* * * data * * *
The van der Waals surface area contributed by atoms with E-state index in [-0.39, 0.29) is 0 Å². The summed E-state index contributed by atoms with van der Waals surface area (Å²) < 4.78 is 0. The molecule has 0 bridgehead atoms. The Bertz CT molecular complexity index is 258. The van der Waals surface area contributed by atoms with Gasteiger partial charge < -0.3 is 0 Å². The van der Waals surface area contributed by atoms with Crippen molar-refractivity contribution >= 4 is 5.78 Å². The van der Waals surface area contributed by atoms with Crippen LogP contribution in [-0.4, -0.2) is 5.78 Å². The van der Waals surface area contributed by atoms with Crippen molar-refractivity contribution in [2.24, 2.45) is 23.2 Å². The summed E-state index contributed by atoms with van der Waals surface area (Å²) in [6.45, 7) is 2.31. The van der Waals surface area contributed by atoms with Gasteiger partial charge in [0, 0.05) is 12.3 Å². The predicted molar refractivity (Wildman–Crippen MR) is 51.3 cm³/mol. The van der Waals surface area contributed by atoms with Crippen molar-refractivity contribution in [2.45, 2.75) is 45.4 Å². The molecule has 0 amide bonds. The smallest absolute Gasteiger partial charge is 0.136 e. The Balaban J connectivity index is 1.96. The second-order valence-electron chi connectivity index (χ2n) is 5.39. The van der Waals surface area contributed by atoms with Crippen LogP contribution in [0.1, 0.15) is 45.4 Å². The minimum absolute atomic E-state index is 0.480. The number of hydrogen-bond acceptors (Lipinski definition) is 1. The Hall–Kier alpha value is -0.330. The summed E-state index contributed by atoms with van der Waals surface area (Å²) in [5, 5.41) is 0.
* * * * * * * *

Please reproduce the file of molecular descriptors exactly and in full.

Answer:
The van der Waals surface area contributed by atoms with E-state index in [-0.39, 0.29) is 0 Å². The summed E-state index contributed by atoms with van der Waals surface area (Å²) < 4.78 is 0. The molecule has 0 bridgehead atoms. The Bertz CT molecular complexity index is 258. The van der Waals surface area contributed by atoms with Gasteiger partial charge < -0.3 is 0 Å². The van der Waals surface area contributed by atoms with Crippen molar-refractivity contribution >= 4 is 5.78 Å². The van der Waals surface area contributed by atoms with Crippen LogP contribution in [-0.4, -0.2) is 5.78 Å². The van der Waals surface area contributed by atoms with Crippen molar-refractivity contribution in [2.24, 2.45) is 23.2 Å². The summed E-state index contributed by atoms with van der Waals surface area (Å²) in [6.45, 7) is 2.31. The van der Waals surface area contributed by atoms with Gasteiger partial charge in [0, 0.05) is 12.3 Å². The predicted molar refractivity (Wildman–Crippen MR) is 51.3 cm³/mol. The van der Waals surface area contributed by atoms with Crippen molar-refractivity contribution in [2.45, 2.75) is 45.4 Å². The molecule has 0 amide bonds. The smallest absolute Gasteiger partial charge is 0.136 e. The Balaban J connectivity index is 1.96. The second-order valence-electron chi connectivity index (χ2n) is 5.39. The van der Waals surface area contributed by atoms with Crippen LogP contribution in [0.1, 0.15) is 45.4 Å². The minimum absolute atomic E-state index is 0.480. The number of hydrogen-bond acceptors (Lipinski definition) is 1. The Hall–Kier alpha value is -0.330. The summed E-state index contributed by atoms with van der Waals surface area (Å²) in [5, 5.41) is 0.